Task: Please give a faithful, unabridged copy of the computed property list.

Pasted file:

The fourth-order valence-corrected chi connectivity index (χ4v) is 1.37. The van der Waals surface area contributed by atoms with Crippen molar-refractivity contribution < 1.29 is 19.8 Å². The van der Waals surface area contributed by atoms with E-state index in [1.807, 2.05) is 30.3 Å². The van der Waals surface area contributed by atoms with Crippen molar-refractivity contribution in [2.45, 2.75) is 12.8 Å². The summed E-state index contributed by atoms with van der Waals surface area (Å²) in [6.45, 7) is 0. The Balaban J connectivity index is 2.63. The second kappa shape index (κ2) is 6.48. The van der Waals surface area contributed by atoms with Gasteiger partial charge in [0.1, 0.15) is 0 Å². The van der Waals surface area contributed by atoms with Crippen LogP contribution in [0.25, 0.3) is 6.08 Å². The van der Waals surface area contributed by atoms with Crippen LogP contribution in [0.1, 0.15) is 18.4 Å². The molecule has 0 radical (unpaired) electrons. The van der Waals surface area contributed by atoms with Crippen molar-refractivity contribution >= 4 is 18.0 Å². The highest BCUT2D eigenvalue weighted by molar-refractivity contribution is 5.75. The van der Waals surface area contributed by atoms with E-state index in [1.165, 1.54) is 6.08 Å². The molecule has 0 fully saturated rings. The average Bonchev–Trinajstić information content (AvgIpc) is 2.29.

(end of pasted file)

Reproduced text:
The fourth-order valence-corrected chi connectivity index (χ4v) is 1.37. The van der Waals surface area contributed by atoms with Crippen molar-refractivity contribution < 1.29 is 19.8 Å². The van der Waals surface area contributed by atoms with E-state index in [1.807, 2.05) is 30.3 Å². The van der Waals surface area contributed by atoms with Crippen molar-refractivity contribution in [2.45, 2.75) is 12.8 Å². The summed E-state index contributed by atoms with van der Waals surface area (Å²) in [6.45, 7) is 0. The Balaban J connectivity index is 2.63. The second kappa shape index (κ2) is 6.48. The van der Waals surface area contributed by atoms with Gasteiger partial charge in [0.1, 0.15) is 0 Å². The van der Waals surface area contributed by atoms with Crippen LogP contribution in [0.25, 0.3) is 6.08 Å². The van der Waals surface area contributed by atoms with Crippen LogP contribution in [0.1, 0.15) is 18.4 Å². The molecule has 0 radical (unpaired) electrons. The van der Waals surface area contributed by atoms with Crippen molar-refractivity contribution >= 4 is 18.0 Å². The highest BCUT2D eigenvalue weighted by molar-refractivity contribution is 5.75. The van der Waals surface area contributed by atoms with E-state index in [1.165, 1.54) is 6.08 Å². The molecule has 0 fully saturated rings. The average Bonchev–Trinajstić information content (AvgIpc) is 2.29.